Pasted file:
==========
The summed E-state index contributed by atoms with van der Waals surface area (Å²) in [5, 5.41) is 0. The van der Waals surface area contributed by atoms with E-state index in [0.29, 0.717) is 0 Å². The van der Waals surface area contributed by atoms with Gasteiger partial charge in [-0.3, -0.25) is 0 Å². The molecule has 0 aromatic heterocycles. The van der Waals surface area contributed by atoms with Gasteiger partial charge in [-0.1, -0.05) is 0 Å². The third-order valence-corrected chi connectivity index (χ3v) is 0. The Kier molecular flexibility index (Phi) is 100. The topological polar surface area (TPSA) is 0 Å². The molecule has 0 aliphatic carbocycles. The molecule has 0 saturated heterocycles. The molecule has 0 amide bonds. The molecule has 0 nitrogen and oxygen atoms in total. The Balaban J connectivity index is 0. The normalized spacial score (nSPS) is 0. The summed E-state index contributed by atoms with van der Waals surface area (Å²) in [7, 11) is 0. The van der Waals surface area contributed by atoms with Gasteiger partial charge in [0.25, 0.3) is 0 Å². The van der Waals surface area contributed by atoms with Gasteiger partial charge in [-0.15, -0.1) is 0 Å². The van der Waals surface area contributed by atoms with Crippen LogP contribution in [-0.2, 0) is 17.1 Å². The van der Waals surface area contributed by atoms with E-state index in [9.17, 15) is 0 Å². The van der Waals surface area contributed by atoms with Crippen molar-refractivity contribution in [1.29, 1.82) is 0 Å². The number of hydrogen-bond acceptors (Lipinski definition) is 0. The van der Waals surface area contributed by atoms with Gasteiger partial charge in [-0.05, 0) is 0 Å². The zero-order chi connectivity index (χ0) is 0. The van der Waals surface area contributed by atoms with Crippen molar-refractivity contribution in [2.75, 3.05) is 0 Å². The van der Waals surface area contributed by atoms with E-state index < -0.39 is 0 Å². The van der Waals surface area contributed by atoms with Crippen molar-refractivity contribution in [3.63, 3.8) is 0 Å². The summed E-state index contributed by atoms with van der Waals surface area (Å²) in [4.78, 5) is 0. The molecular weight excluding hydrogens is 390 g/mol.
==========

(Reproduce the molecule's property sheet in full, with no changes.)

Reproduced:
The summed E-state index contributed by atoms with van der Waals surface area (Å²) in [5, 5.41) is 0. The van der Waals surface area contributed by atoms with E-state index in [0.29, 0.717) is 0 Å². The van der Waals surface area contributed by atoms with Gasteiger partial charge in [-0.3, -0.25) is 0 Å². The molecule has 0 aromatic heterocycles. The van der Waals surface area contributed by atoms with Gasteiger partial charge in [-0.1, -0.05) is 0 Å². The third-order valence-corrected chi connectivity index (χ3v) is 0. The Kier molecular flexibility index (Phi) is 100. The topological polar surface area (TPSA) is 0 Å². The molecule has 0 aliphatic carbocycles. The molecule has 0 saturated heterocycles. The molecule has 0 amide bonds. The molecule has 0 nitrogen and oxygen atoms in total. The Balaban J connectivity index is 0. The normalized spacial score (nSPS) is 0. The summed E-state index contributed by atoms with van der Waals surface area (Å²) in [7, 11) is 0. The van der Waals surface area contributed by atoms with Gasteiger partial charge in [0.25, 0.3) is 0 Å². The van der Waals surface area contributed by atoms with Gasteiger partial charge in [-0.15, -0.1) is 0 Å². The van der Waals surface area contributed by atoms with Crippen LogP contribution in [-0.2, 0) is 17.1 Å². The van der Waals surface area contributed by atoms with E-state index in [9.17, 15) is 0 Å². The van der Waals surface area contributed by atoms with Crippen molar-refractivity contribution in [1.29, 1.82) is 0 Å². The number of hydrogen-bond acceptors (Lipinski definition) is 0. The van der Waals surface area contributed by atoms with Gasteiger partial charge in [-0.05, 0) is 0 Å². The zero-order chi connectivity index (χ0) is 0. The van der Waals surface area contributed by atoms with Crippen molar-refractivity contribution in [2.75, 3.05) is 0 Å². The van der Waals surface area contributed by atoms with E-state index < -0.39 is 0 Å². The van der Waals surface area contributed by atoms with Crippen molar-refractivity contribution in [3.63, 3.8) is 0 Å². The summed E-state index contributed by atoms with van der Waals surface area (Å²) in [4.78, 5) is 0. The molecular weight excluding hydrogens is 390 g/mol.